I have a window seat on the flight back from Cologne. I’m a creature of habit and whilst I don’t mind this seat on a short flight, on a long haul I always end up feeling rather trapped and stuck in my place. Looking out at the wing, which is obscuring my view as we descend across London, there is some writing as if a daredevil graffiti artist has been at work. It warns, DO NOT WALK OUTSIDE THIS AREA. I can see the ground approaching but on this occasion I am happy to heed the warning and stay firmly where I’m put.
When we started this period of work with Sir John Eliot Gardiner last week, he began by paying tribute to Sir Colin Davis. He told us of how he had influenced him and of course mentioned performances with the Chelsea Opera Group with Colin at the helm conducting Berlioz. That to me was no surprise, Colin and John Eliot’s interpretations of Berlioz are the finest we have in my opinion. What was more of a surprise was that when John Eliot first approached Colin and asked his advice on becoming a conductor, he was told to go away and learn the Rite of Spring. This took me back to last summer when I was doing some research for a project I’ve been working on (more details later) and came across a flyer in the archives of Carnegie Hall. It was for a concert in 1963 in New York, to mark the 50th anniversary of the Rite. It was to be conducted by the veteran conductor who had given the fabled premiere at the beginning of the century, Pierre Monteux, at the time Principal Conductor of the LSO. Monteux, who died the following year, was 86 when he was appointed to the LSO in 1961 and it seems that he was in need of assistance from a younger conductor for the tour in ’63, a conductor who would conduct some of the rest of the programme and also some of the rehearsals should the great maestro feel the need. The conductor in question was a young Colin Davis. I cannot help but wonder whether the advice to the young John Eliot was the same advice given to the young Colin Davis by Monteux. Colin and I spoke about it last year and when I showed him a copy of the flyer, he simply said, “Good heavens, where on earth did you find this? I’d completely forgotten about it!” When people ask me what a conductor actually does, think of the link from Stravinsky to Monteux to Colin, a span of a century in two conductors. What a huge part of musical life we have lost…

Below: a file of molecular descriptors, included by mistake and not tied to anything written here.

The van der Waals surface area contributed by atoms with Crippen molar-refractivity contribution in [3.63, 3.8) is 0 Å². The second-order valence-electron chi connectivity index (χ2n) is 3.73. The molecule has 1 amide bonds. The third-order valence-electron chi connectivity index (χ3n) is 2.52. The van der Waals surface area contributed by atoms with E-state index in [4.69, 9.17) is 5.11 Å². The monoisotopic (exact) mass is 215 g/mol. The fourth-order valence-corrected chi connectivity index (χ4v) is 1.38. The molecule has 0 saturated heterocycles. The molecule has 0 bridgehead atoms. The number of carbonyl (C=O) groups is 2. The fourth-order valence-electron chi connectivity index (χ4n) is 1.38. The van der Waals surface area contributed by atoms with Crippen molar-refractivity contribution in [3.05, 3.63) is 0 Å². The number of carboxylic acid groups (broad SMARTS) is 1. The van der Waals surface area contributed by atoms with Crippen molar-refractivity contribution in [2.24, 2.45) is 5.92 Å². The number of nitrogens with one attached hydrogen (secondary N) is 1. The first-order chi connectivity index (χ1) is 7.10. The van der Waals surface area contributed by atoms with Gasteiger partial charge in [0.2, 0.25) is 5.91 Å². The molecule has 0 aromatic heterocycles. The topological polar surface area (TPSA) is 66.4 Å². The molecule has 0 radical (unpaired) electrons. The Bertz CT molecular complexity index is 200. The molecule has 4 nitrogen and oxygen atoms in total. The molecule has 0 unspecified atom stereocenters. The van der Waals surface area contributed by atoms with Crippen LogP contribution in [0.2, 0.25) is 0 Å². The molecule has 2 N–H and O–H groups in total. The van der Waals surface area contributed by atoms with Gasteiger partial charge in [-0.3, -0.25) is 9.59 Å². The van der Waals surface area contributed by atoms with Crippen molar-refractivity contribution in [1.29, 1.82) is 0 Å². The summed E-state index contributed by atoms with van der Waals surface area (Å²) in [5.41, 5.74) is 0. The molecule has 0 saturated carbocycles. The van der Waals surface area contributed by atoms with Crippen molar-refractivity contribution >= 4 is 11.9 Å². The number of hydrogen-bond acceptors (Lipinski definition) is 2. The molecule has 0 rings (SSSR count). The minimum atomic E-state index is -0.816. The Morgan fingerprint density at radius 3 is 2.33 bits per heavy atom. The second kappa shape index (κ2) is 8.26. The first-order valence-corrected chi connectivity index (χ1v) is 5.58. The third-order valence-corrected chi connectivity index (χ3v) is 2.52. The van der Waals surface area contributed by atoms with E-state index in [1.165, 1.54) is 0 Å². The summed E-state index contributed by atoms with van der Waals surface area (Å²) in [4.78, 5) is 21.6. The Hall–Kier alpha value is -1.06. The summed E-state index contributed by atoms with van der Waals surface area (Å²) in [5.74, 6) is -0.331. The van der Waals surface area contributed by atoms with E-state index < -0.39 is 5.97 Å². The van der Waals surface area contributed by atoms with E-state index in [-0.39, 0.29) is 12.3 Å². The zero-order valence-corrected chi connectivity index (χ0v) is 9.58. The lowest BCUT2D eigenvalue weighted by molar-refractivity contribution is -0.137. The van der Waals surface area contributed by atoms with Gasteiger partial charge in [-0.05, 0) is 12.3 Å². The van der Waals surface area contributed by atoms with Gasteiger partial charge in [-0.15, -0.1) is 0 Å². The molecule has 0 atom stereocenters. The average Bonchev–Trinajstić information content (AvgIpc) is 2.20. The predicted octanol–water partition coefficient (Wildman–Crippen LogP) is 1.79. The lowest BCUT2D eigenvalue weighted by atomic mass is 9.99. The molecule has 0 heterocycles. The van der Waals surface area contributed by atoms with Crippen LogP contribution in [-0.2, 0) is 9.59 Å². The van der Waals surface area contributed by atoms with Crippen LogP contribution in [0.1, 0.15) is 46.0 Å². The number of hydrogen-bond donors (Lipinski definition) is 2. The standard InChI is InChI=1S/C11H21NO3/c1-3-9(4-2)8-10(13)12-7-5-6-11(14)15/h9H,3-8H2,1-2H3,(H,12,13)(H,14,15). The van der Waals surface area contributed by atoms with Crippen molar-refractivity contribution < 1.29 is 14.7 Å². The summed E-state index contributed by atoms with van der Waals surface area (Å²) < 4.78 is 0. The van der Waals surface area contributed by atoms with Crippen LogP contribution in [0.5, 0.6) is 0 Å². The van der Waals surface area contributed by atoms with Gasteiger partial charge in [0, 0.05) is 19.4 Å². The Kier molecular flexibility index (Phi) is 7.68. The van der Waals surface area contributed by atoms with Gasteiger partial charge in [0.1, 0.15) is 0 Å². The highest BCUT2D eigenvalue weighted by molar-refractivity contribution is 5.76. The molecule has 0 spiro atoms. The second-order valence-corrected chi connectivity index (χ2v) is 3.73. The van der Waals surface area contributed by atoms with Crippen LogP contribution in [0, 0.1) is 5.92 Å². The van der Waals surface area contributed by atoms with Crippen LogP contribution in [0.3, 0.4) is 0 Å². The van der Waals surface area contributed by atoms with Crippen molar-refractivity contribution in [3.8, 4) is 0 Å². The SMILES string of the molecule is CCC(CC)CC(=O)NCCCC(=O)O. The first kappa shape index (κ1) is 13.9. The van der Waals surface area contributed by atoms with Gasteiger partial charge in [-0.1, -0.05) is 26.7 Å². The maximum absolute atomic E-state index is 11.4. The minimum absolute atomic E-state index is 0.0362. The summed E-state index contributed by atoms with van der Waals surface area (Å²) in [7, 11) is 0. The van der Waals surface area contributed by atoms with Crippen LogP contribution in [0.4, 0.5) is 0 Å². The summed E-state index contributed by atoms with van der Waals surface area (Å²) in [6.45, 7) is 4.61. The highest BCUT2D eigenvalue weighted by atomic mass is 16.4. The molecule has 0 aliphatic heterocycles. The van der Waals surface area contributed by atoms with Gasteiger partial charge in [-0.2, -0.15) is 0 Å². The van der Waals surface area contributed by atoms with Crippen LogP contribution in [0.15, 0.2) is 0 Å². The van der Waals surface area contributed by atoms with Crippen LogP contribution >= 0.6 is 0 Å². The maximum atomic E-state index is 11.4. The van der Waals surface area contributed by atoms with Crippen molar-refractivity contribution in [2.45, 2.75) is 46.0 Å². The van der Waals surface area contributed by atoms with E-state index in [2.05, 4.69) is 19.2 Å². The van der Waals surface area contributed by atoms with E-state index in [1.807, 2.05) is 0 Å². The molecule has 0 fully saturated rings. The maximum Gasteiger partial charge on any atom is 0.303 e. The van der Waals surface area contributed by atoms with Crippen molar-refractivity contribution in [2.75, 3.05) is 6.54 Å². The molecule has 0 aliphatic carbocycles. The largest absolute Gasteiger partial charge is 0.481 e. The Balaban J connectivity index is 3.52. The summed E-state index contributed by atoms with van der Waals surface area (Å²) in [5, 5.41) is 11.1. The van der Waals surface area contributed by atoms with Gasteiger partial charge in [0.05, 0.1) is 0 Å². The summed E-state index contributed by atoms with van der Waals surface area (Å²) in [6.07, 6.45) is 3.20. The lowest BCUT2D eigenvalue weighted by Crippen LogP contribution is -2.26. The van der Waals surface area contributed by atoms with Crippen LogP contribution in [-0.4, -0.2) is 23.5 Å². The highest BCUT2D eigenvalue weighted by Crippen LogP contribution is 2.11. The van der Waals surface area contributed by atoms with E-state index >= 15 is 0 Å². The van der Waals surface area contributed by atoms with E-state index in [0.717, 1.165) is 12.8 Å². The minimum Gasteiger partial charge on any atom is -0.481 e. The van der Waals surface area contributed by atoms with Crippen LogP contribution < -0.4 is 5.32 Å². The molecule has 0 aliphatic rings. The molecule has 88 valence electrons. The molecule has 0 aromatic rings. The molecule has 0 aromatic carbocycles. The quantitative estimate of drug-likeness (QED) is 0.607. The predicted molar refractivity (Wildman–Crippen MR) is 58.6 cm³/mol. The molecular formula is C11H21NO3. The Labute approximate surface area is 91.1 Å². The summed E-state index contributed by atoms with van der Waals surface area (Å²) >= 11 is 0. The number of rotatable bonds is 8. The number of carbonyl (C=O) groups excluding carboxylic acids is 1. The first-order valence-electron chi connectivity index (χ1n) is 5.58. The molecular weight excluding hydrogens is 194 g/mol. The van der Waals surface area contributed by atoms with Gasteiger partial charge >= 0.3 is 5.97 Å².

John Eliot has been celebrating his 70th birthday with us and has surprised me with his repertoire choice of all- Stravinsky. I suppose I was expecting Beethoven or Berlioz, but he seems to have no wish to be stuck in his seat and is walking wherever he chooses on the wing. Last night in Cologne, we gave the final performance of Oedipus Rex and ended up with the customary free beer kindly provided by the hall. I am now absolutely convinced that we always play better in Cologne because we are conditioned to expect free beer afterwards. In any case, as I wasn’t in the first half of the concert, after the rehearsal I went back to the hotel to freshen up and get changed. As I walked back past the busy cathedral area of town I approached a small round piazza which I began to cross and was immediately shouted at by a security guard. I am not fluent in German, but by his gesticulating and sign pointing, I think he was shouting something along the lines of, “Do not walk outside of the area!” He continued to shout at other people too but I could not figure out why as the sign and shouting were all in German until at last, the final sign was in English. To cut a very long story short, the piazza, or platz I guess, is directly above the stage – in fact, it seems to be the roof of the concert hall and if there is a performance on, you aren’t allowed to walk on it as people in the audience can hear your shoes. I’m no architect, but I’d consider that a design flaw. I carefully walked around the piazza and backstage just as the wonderful strings of the LSO were coming off.